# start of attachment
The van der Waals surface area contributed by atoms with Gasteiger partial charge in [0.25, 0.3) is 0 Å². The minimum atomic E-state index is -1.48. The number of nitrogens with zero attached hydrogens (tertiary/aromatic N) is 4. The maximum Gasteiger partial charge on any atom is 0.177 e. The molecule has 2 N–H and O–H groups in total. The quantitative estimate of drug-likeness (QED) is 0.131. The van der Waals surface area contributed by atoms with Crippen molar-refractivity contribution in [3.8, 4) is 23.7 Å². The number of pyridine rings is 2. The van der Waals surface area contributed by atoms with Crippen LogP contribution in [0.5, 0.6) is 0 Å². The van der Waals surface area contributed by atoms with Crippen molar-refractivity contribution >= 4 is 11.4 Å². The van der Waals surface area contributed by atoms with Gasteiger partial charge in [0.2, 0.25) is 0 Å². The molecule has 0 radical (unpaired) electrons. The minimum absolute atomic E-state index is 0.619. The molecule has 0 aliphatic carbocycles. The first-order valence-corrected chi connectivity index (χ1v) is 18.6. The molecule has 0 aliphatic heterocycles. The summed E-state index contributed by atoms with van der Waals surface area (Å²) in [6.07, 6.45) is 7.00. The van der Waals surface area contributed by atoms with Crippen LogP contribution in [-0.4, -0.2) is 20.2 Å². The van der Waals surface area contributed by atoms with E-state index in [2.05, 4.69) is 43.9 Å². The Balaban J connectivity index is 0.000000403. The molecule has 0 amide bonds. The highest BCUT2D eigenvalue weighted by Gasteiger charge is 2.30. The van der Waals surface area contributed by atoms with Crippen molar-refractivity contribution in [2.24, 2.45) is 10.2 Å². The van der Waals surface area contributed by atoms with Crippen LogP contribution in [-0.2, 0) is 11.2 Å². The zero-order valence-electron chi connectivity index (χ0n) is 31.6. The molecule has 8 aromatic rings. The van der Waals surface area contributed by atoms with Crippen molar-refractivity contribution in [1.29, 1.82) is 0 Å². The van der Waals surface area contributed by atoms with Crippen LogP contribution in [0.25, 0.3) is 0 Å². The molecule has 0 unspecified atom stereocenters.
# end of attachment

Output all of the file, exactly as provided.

The van der Waals surface area contributed by atoms with Gasteiger partial charge in [0.25, 0.3) is 0 Å². The minimum atomic E-state index is -1.48. The number of nitrogens with zero attached hydrogens (tertiary/aromatic N) is 4. The maximum Gasteiger partial charge on any atom is 0.177 e. The molecule has 2 N–H and O–H groups in total. The quantitative estimate of drug-likeness (QED) is 0.131. The van der Waals surface area contributed by atoms with Crippen molar-refractivity contribution in [3.8, 4) is 23.7 Å². The number of pyridine rings is 2. The van der Waals surface area contributed by atoms with Crippen LogP contribution in [0.5, 0.6) is 0 Å². The van der Waals surface area contributed by atoms with Crippen molar-refractivity contribution >= 4 is 11.4 Å². The van der Waals surface area contributed by atoms with Gasteiger partial charge in [0.2, 0.25) is 0 Å². The molecule has 0 radical (unpaired) electrons. The minimum absolute atomic E-state index is 0.619. The molecule has 0 aliphatic carbocycles. The first-order valence-corrected chi connectivity index (χ1v) is 18.6. The molecule has 0 aliphatic heterocycles. The summed E-state index contributed by atoms with van der Waals surface area (Å²) in [6.07, 6.45) is 7.00. The van der Waals surface area contributed by atoms with Crippen LogP contribution in [-0.4, -0.2) is 20.2 Å². The van der Waals surface area contributed by atoms with E-state index in [2.05, 4.69) is 43.9 Å². The Balaban J connectivity index is 0.000000403. The molecule has 0 amide bonds. The highest BCUT2D eigenvalue weighted by Gasteiger charge is 2.30. The van der Waals surface area contributed by atoms with Crippen molar-refractivity contribution in [2.24, 2.45) is 10.2 Å². The van der Waals surface area contributed by atoms with Crippen LogP contribution in [-0.2, 0) is 11.2 Å². The zero-order valence-electron chi connectivity index (χ0n) is 31.6. The molecule has 8 aromatic rings. The van der Waals surface area contributed by atoms with Crippen molar-refractivity contribution in [1.29, 1.82) is 0 Å². The van der Waals surface area contributed by atoms with Crippen LogP contribution in [0.25, 0.3) is 0 Å². The molecule has 0 unspecified atom stereocenters.